We're used to games like running races or basketball with one winner or one winning team. This analogy doesn't apply to evolution.

Instead of “survival of the best” think “survival of the good enough.”

This change in wording can change your thinking and it reminds me of the difference between saying “early man” and “early humans.” When I hear “early man” I imagine only prehistoric adult males[4] and "early humans" fixes that by adding females and juveniles to my head movies.

“Survival of the
fittest” may be even more accidentally exclusive than “early man.”

So let's phase out “fittest” and let's phase out "favored."

Let's work on censoring these f-words and, when they must be used in historical contexts, let's be mindful of their power to not only mislead and limit our evolutionary understanding but to also support racist beliefs and behaviors.

Just because Darwin said these f-words, does not mean that they're necessary or correct.
Origin of Species should not be treated as holy text.[5] There’s no such thing as blasphemy in science.[6]

And I bet Darwin, as sensitive as he was, would have dreamt up a better language for evolution and selective mechanisms by now.
But since he can't, why don’t we?

Coming soon... another f-word: Forwards (a.k.a. progress)

[1] Have you seen
this map of the hate groups in the U.S.? Have you studied history? Religion isn’t the only route to superiority. Among these hate groups, you're bound to find misapplications of evolutionary theory, like "social Darwinism" and the like.

[2] This is similar to how our limited vocabulary leads us to say that silverback males are "securing paternity," which then leads us to incorrectly assume that they know the concept of fatherhood in the sense that humans do.
Read more here.

[3] But none of any of this would be here today if there wasn’t also very powerful cooperation at all levels of size and complexity within the biosphere. For more on cooperation, see the book The Mermaid’s Tale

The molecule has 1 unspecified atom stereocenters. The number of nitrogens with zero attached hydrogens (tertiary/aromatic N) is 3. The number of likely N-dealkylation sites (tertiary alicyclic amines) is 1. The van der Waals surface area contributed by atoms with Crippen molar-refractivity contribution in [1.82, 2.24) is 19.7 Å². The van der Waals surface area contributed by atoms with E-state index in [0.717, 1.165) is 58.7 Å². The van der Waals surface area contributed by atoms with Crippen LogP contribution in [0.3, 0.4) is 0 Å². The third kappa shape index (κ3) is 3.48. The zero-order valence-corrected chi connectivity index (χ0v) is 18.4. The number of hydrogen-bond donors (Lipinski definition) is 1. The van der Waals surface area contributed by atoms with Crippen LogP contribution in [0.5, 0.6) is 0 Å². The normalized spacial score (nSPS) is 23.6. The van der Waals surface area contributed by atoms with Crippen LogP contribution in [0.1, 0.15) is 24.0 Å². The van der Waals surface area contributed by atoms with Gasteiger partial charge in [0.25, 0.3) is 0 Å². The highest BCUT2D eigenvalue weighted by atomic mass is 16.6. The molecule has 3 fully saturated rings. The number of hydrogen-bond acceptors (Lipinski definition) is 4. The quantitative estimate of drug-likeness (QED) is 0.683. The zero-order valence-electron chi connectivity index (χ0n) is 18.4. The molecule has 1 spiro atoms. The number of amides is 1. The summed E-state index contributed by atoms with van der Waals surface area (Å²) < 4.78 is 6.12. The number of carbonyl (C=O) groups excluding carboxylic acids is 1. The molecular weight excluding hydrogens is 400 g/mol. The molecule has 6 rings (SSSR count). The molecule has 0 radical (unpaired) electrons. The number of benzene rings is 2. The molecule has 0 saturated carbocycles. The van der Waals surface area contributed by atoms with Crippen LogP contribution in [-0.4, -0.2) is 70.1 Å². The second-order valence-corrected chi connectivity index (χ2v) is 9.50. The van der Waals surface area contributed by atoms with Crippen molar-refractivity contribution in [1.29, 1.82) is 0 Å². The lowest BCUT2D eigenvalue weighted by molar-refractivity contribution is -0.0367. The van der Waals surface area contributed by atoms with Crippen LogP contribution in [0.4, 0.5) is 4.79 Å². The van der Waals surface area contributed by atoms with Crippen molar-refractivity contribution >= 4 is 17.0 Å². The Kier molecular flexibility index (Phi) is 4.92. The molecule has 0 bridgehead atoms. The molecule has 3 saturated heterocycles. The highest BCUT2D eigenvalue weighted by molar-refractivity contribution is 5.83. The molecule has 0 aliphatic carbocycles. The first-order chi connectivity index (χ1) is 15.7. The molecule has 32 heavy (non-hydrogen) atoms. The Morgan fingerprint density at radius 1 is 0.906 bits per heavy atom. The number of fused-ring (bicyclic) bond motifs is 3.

by Ken and Anne (of this very blog!)

[4] There's that tree-hugger rearing her frizzy-haired head.

[5] No text should be treated as holy.

[6] Even the f-words of evolution could be rescued from cuss-dom if the evidence supported it.


James Goetz said...

Natural selection is probabilistic survival of the fittest. For example, frequently recurring advantageous mutation such as a point substitution would likely fix. But a rare advantageous mutation would unlikely fix.

Holly Dunsworth said...

something that I was covertly addressing in the post is the incorrect assumption that all evolution occurs by natural selection.

Ken Weiss said...

Actually, Jim, Darwin said repeatedly that natural selection detected the tiniest of differences in 'fitness'. That itself is rather a mystical concept and there are people who would argue that we have not yet got a good theory of natural selection.

More to the point, is that the concept of 'fitness' is not easy to justify when viewed probabilistically, especially if--as seems mainly to be true--the purported fitness difference is very small. Whether fitness is different from zero (neutral) is almost a mystic premise in itself.

In addition to the points Holly made in her very nice discussion today, we spend a lot of time in our book on these issues about the nature of selection.

The idea that good enough is good enough and all that Nature 'cares' about is right, but we still have the problem of explaining the supposed precise, exotic, or fine-tuned 'adaptations'. How do they come about if good enough is good enough?